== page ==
I was just reading the Author’s Note at the beginning of Hunter S. Thompson’s Generation of Swine: Tales of Shame and Degradation in the ’80’s. It goes a little something like this:
And it got me thinking about the 1980s. I was alive then. I wasn’t old enough to vote, drive or sign up for selective service, but I was alive. I remember the 80s.
I remember waiting at home for a phone call before the days of cell phones. I remember having heated arguments with no clear winner because there was no internet on which to look things up to settle the matter once and for all. I remember getting lost constantly because there was no GPS. I remember thinking, “What else has that actress been in?” and never having an answer because there was no iMDB to look it up. My sister and I were the remote control. If our parents wanted to change the chanel on the television, we had to do it for them. We had an ancient and concise set of encyclopedias in my house that I actually consulted all the time because there was no wikipedia. I had to go to the library to do research. Worst of all, I remember writing down my thoughts on paper because blogging wouldn’t really happen for another twenty years.
I was reading Hunter S. Thomson’s words and all of that came flooding back. In this era of omnipresent technology, we often forget how lucky we are. We forget that things like smartphones and laptops haven’t always been around. Even in my own lifetime, I remember not having cell phones and PCs. Smartphones have been pervasive for a only the last decade or so.
When I lived in Boston from 1995 to 1999, I had a cell phone. It was a huge clunky thing with terrible battery life. It had to be plugged in nearly all the time. I remember thinking how awesome it was that I could charge it in my car. It did not have GPS or the internet. All it did was make and receive phone calls and even that was spotty at best, depending on how close you were to a cellular tower. When I moved from Boston to California in 1999, I took it with me. It cost me over $300 in roaming charges. Remember roaming charges? If you don’t, well, you’re too young to be reading this blog or you live in a third-world country. If the latter is the case, congratulations on having the internet.
My first personal computer was in Boston, too. I’m not counting the TRS-80 and Atari system we had when I was a kid. I remember spending three days painstakingly typing in line after line of code from a computer magazine into my Trash-80 and the result was a spinning clown head that I thought was the most awesome thing ever. Or the Choose Your Own Adventure games that were just text. “You come to a door. Do you open it? Y/N_”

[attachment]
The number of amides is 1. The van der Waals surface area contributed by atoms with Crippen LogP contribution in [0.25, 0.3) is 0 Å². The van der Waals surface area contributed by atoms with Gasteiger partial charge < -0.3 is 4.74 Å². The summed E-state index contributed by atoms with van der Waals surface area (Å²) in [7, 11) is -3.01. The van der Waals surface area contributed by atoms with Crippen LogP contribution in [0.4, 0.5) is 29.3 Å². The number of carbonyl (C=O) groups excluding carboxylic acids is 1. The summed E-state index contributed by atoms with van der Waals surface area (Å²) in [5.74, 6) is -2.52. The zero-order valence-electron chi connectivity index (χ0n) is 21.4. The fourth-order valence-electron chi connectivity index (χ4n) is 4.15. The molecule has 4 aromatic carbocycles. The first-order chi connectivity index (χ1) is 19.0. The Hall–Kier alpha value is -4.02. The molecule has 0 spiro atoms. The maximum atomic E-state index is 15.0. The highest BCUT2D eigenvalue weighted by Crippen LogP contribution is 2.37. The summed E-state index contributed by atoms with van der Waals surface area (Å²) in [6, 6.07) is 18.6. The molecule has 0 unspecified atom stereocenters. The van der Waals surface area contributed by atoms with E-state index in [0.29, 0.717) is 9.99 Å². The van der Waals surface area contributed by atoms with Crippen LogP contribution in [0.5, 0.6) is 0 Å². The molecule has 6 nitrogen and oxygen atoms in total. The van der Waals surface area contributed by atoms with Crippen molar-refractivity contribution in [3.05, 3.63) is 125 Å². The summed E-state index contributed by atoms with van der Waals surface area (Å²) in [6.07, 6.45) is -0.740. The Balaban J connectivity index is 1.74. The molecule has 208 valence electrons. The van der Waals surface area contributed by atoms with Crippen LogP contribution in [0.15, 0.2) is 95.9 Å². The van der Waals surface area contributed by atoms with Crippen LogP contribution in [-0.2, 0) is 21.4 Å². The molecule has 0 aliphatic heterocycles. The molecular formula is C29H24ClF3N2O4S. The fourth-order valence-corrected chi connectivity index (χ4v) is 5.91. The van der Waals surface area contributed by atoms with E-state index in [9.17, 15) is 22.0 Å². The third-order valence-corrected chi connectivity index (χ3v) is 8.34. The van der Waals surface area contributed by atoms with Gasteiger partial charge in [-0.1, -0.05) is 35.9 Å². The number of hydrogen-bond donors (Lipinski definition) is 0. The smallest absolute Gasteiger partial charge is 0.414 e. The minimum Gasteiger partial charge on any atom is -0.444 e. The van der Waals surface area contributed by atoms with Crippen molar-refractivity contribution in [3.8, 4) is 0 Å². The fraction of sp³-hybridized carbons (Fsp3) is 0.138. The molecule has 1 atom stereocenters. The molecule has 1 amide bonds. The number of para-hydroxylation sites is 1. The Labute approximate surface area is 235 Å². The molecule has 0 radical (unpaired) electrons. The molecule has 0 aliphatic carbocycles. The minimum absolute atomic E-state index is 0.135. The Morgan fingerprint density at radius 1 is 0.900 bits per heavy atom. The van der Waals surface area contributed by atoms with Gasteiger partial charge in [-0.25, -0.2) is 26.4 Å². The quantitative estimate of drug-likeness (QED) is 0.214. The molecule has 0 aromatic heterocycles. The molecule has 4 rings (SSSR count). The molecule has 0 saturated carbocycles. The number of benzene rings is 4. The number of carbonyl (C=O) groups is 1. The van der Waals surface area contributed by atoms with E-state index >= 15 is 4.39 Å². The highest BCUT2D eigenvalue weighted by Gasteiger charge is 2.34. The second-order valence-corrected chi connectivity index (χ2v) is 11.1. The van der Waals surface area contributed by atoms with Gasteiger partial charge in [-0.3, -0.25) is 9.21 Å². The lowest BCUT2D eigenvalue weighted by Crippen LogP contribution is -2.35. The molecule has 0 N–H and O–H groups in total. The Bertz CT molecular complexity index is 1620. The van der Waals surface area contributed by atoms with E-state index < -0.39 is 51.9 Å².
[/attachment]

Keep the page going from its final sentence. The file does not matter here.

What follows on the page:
I got my first not-plugged-into-a-black-and-white-television personal computer sometime around 1996. It came second-hand from a techie friend of mine who built it. I put it in the dining room. All I used it for was checking email. I had my first email address; I can’t remember what it was now. I had long email conversations with friends from Detroit. It was so cool to not have to have long distance telephone charges to do it. I had a dial-up connection that was slow as hell. Dial up, remember that? Remember not being able to get through to someone on the phone because they had their computer hooked up to the phone line? Remember that set of screeches your modem used to make when it was connecting to the world wide web?
We take all of this for granted now. I’m sitting outside writing this on my laptop, which isn’t plugged into anything, puffing on an electronic cigarette with my smartphone charging through USB. The entirety of human knowledge is right here at my fingertips. I can look up anything I want in a matter of seconds. I’m always surprised now when the internet doesn’t deliver something up. For example, I went looking for an animated gif of the spinning clown head I spent three days working on and came up empty. What once took me three days of code to create might have been instantly available to me if someone had bothered to put it online.
Most of all, what we take for granted is this. This blog, this post, these words I am typing now are available to you and anyone else with an internet connection as soon as I hit the publish button. You, who are sitting a few miles or a few time zones away, can read my words. I am not writing this in a paper bound book. I am writing this on the internet. I can connect with you, my internet friend, in a way that I couldn’t have in the 80s. I do not know what your voice sounds like, what you look like, how flowery your handwriting is, but I know you through your words just as you know me. We should never forget how lucky we are to know each other. High five.